miles of grading and bridges from
the Wilson county line to the Nash
county line on Route 91. Low bid i
for roadway by Nello L. Teer. Low j
bid for structures by L. J. Blankley
and Son at $17,119.23.
Project 111-B and 117-B, Camden
and Currituck counties: 11.83 miles
of paving between Camden and Sligo.
Low bid for roadway by Roberts pav
ing Company, of Salisbury, at $267,-
Project 241, Johnston county: 18
miles of grading and bridges from the
Wilson county l.ne toward Smith
field on Route 22. Low bid for road
way by Nello L. Teer at $88,011.41.
Low bid for structures by J. L. Brink
ley and son at $25,574.75.
Project 242, Johnston county: 13.24
miles of paving on Route 10 from
Smithfield to the Wayne county line
Low bid for roadway by J. O. Hey
worth at $377,943.60.
Project 347, Cumberland county:
9.5 miles of paving from Fayettville
toward Dunn on Route 22. Low bid
for roadway by J. O. Heyworth at
$305,496.70. Low bid for structures
by Ku'-hn, Englehardt and Thomas at
Project 354, New Hanover county:
7.59 miles of paving from Wilming
ton to Wrightesville Sound on Route
20. Low bid for roadway by J. M.
Gregory at $199,400.00.
Project 394, Robeson county: 12:38
miles of grading an dbridges from
Lumberton to Boardman on Route 20.
Low bid for roadway by Jamison Bro
thers, Inc., at $70,356.00. Low bid
for structures by Conrad Construction
Company, of Florence, S. C., at $83,-
Project 425, Franklin county: 1.57
miles of paving on Route 56 be
tween Franklinton and Louisburg
Low bid for roadway by G. L. Babbitt
Project 491, Warren county: 4.92
miles of grading and structures on
Route 48 between Warrenton and
Macon. Low bid for roadway by
Nello T. Teer at $27,334.40. Low bid
for structures by P. M. Jones, of
Roanoke, Va., at $11,256.00.
Project 496, Warren county: 8.5
miles of grading and bridges be
tween Macon and Littleton on Route
48. Low bid for roadway by Nello
L. Teer at $61,746.80.
Project 487-B, Wake county: 9.9
miles of grading and bridges from
Will Print Your
the Neuse River to Wendell on Ro’>te
90. Low bid for roadway by Nello
L. Teer at $37,378.20. Low hid for
structures by Peterson and Earn
hardt, of Montgomery, Ala., at $20,-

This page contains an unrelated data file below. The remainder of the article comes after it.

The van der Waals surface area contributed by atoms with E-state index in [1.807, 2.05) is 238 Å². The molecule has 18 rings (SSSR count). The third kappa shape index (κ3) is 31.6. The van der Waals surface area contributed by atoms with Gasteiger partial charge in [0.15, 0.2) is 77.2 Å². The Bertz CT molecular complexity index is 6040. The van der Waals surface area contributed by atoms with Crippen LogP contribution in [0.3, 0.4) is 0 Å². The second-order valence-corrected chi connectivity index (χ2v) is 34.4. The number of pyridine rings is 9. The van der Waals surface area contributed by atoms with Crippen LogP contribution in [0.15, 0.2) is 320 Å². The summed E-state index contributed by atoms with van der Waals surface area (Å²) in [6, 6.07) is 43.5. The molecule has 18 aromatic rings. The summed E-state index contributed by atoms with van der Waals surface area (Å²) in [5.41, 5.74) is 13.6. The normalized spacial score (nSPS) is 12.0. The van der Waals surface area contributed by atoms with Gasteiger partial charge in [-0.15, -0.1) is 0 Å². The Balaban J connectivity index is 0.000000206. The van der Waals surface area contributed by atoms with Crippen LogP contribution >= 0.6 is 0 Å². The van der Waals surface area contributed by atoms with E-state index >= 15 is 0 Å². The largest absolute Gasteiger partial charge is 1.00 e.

Project 514, Caswell county: 12.08
miles of paving on Route 11 between
Yanceyvilie 2nd the Virginia State
line. Lo wbid for roadway by Stearns
Brothers, Inc., for concrete at $287,-
007.60. and P. G. Slay, of Richmond,
for macadam at $147,919.20.
Project 523, Davidson county: 11.52
miles of grading and structures oa
Route 64 between Lexington and the
Forsyth county line. Low b;d for
roadway by J. K. Cecil, of Lexington,
at $39,175.00. Low bid for structures
by J. N.j Kesler, of Winston-Salem,
Project 583-B, Randolph county:
5.54 miles of grading and structures
on Route 60 between Liberty and die
Chatham county line. Low bid for
roadway by G. F. Cornatzer at s~sr
652.50. Low bid for structures by
L. P. Lindon, Jr., at $5,452.90.
Project 6060, Anson county: 12.57
] miles of paving on Route 20 between
Wadesboro anti the Pee Dee River.
, Low bid for roadway by Blythe Bro-
I thers Company at $32 7,533.80.
Project 753-B, Stokes colnty: 9.11
I mi'es of grading and u uctures on
I Route 89 between Walnut Cove and
1 Danbury. Low hid for roadway by
:W. C. Carter, of Mebar.e, at $63,-
' '.193.00. Low b d for structures by
j J. M. Kesler at $31,451.79.
j Project 809, Buiko county: 7.35
1 miles of paving on Route 10 between
Morganton and Vr.ldese. Low hid for
j roadway by Pennell and Weisigur at
Project 825, Cleveland county: 10.14
i miles of paving on Route 20 between
Rutherford county line and Shelby.
Low bid for roadway by Wilson Con
struction Company, of Rutherford, at
Project 948, Haywood county: 4.14
j miles of grading and structures on
! Route 10 between Canton and the
Buncombe county line. Low bid for
roadway by W. E. Graham at $4:.-
205.40. Low bid for structures by
Conrad Construction Company at
Knife for Needle
The gleaming scalpel of the sur
geon may soon be replaced by de
licate electric needles which part the
tissues of the body without actually
touching them, and wh ch will make
surgery not only less dangerous, but
less painful as well, according to Dr.
Howard A. Kelly, of the surgical
staff of Johns Hopkins University.
The new surgical needle causes lit
tle bleeding, makes necessary less
handling of the tissue by the surgeon,
and is followed by more rapid heal
ing, says Dr. Kelly, who has devel
oped new technique and already uses
the needle for the most important
operations. The path of the needle
is self-sterilized, and decrease the
chances of infection.
Dr. Kelly, according to the report
received by the North and South
Carolina Public Utility Information
Bureau, says the use of the new in
strument requires great care, since
an entirely new surgical technique
must be applied, but as its powers
are better understood it promises to
become an important addition to the
science of human healing.
MAKING WHISKEY IN JAIL
Sam Lougee and Louis Powell, who
are held in the Hertford county jail
In connection with the Chappell rob
bery, were caught making whiskey in
the jail by Sheriff Whit Wright.
They were using a still made of a
copper pipe, two syrup cans and a
coffee can. For mash they were
using crumbs of bred and biscuit.
People of England are taking more
to slippers and slipper makers are
rushed w.tb orders.